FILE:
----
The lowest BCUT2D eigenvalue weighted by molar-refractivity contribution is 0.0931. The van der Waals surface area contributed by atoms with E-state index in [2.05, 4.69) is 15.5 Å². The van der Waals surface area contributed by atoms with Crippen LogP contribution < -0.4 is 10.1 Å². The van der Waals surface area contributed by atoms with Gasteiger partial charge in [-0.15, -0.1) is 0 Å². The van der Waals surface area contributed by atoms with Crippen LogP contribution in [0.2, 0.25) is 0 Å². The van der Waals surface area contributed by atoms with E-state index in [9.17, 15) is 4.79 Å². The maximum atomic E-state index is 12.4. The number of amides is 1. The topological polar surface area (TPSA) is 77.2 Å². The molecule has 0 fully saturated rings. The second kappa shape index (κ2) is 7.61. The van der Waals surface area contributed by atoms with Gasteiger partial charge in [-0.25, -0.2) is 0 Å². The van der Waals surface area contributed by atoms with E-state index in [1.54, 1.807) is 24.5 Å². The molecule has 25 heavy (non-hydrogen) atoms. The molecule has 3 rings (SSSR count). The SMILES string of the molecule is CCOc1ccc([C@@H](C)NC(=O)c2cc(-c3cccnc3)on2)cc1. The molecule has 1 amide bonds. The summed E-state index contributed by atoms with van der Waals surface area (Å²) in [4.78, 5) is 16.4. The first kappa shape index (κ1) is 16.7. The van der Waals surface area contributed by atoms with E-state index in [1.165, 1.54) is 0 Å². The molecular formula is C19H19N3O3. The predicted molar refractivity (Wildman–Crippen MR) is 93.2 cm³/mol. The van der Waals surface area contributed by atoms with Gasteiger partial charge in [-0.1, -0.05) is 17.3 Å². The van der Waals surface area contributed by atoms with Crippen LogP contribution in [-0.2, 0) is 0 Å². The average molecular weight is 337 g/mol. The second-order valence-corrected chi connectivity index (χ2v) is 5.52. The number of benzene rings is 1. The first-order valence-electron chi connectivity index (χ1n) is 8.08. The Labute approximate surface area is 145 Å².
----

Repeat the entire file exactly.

The lowest BCUT2D eigenvalue weighted by molar-refractivity contribution is 0.0931. The van der Waals surface area contributed by atoms with E-state index in [2.05, 4.69) is 15.5 Å². The van der Waals surface area contributed by atoms with Crippen LogP contribution < -0.4 is 10.1 Å². The van der Waals surface area contributed by atoms with Gasteiger partial charge in [-0.15, -0.1) is 0 Å². The van der Waals surface area contributed by atoms with Crippen LogP contribution in [0.2, 0.25) is 0 Å². The van der Waals surface area contributed by atoms with E-state index in [9.17, 15) is 4.79 Å². The maximum atomic E-state index is 12.4. The number of amides is 1. The topological polar surface area (TPSA) is 77.2 Å². The molecule has 0 fully saturated rings. The second kappa shape index (κ2) is 7.61. The van der Waals surface area contributed by atoms with Gasteiger partial charge in [-0.25, -0.2) is 0 Å². The van der Waals surface area contributed by atoms with E-state index in [1.54, 1.807) is 24.5 Å². The molecule has 25 heavy (non-hydrogen) atoms. The molecule has 3 rings (SSSR count). The SMILES string of the molecule is CCOc1ccc([C@@H](C)NC(=O)c2cc(-c3cccnc3)on2)cc1. The molecule has 1 amide bonds. The summed E-state index contributed by atoms with van der Waals surface area (Å²) in [4.78, 5) is 16.4. The first kappa shape index (κ1) is 16.7. The van der Waals surface area contributed by atoms with E-state index in [1.165, 1.54) is 0 Å². The molecular formula is C19H19N3O3. The predicted molar refractivity (Wildman–Crippen MR) is 93.2 cm³/mol. The van der Waals surface area contributed by atoms with Gasteiger partial charge in [-0.1, -0.05) is 17.3 Å². The van der Waals surface area contributed by atoms with Crippen LogP contribution in [-0.2, 0) is 0 Å². The average molecular weight is 337 g/mol. The second-order valence-corrected chi connectivity index (χ2v) is 5.52. The number of benzene rings is 1. The first-order valence-electron chi connectivity index (χ1n) is 8.08. The Labute approximate surface area is 145 Å².